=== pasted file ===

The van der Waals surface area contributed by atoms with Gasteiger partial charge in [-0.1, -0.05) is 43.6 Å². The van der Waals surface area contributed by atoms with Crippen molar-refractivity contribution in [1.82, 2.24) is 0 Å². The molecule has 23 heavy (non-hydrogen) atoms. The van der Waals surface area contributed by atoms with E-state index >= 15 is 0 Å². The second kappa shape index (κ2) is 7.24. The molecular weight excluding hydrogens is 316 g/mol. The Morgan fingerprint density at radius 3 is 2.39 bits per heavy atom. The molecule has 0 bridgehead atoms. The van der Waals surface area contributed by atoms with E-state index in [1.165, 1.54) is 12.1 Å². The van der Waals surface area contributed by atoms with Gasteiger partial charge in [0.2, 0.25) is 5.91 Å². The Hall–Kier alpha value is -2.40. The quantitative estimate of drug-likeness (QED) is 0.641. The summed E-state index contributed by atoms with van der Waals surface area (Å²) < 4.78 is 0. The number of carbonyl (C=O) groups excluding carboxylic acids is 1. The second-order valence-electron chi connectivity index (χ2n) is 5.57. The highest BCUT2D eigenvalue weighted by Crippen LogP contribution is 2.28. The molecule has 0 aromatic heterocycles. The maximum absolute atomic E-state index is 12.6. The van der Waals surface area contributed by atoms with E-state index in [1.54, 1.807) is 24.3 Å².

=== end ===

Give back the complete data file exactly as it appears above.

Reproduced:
The van der Waals surface area contributed by atoms with Gasteiger partial charge in [-0.1, -0.05) is 43.6 Å². The van der Waals surface area contributed by atoms with Crippen molar-refractivity contribution in [1.82, 2.24) is 0 Å². The molecule has 23 heavy (non-hydrogen) atoms. The van der Waals surface area contributed by atoms with E-state index >= 15 is 0 Å². The second kappa shape index (κ2) is 7.24. The molecular weight excluding hydrogens is 316 g/mol. The Morgan fingerprint density at radius 3 is 2.39 bits per heavy atom. The molecule has 0 bridgehead atoms. The van der Waals surface area contributed by atoms with E-state index in [1.165, 1.54) is 12.1 Å². The van der Waals surface area contributed by atoms with Gasteiger partial charge in [0.2, 0.25) is 5.91 Å². The Hall–Kier alpha value is -2.40. The quantitative estimate of drug-likeness (QED) is 0.641. The summed E-state index contributed by atoms with van der Waals surface area (Å²) < 4.78 is 0. The number of carbonyl (C=O) groups excluding carboxylic acids is 1. The second-order valence-electron chi connectivity index (χ2n) is 5.57. The highest BCUT2D eigenvalue weighted by Crippen LogP contribution is 2.28. The molecule has 0 aromatic heterocycles. The maximum absolute atomic E-state index is 12.6. The van der Waals surface area contributed by atoms with E-state index in [1.54, 1.807) is 24.3 Å².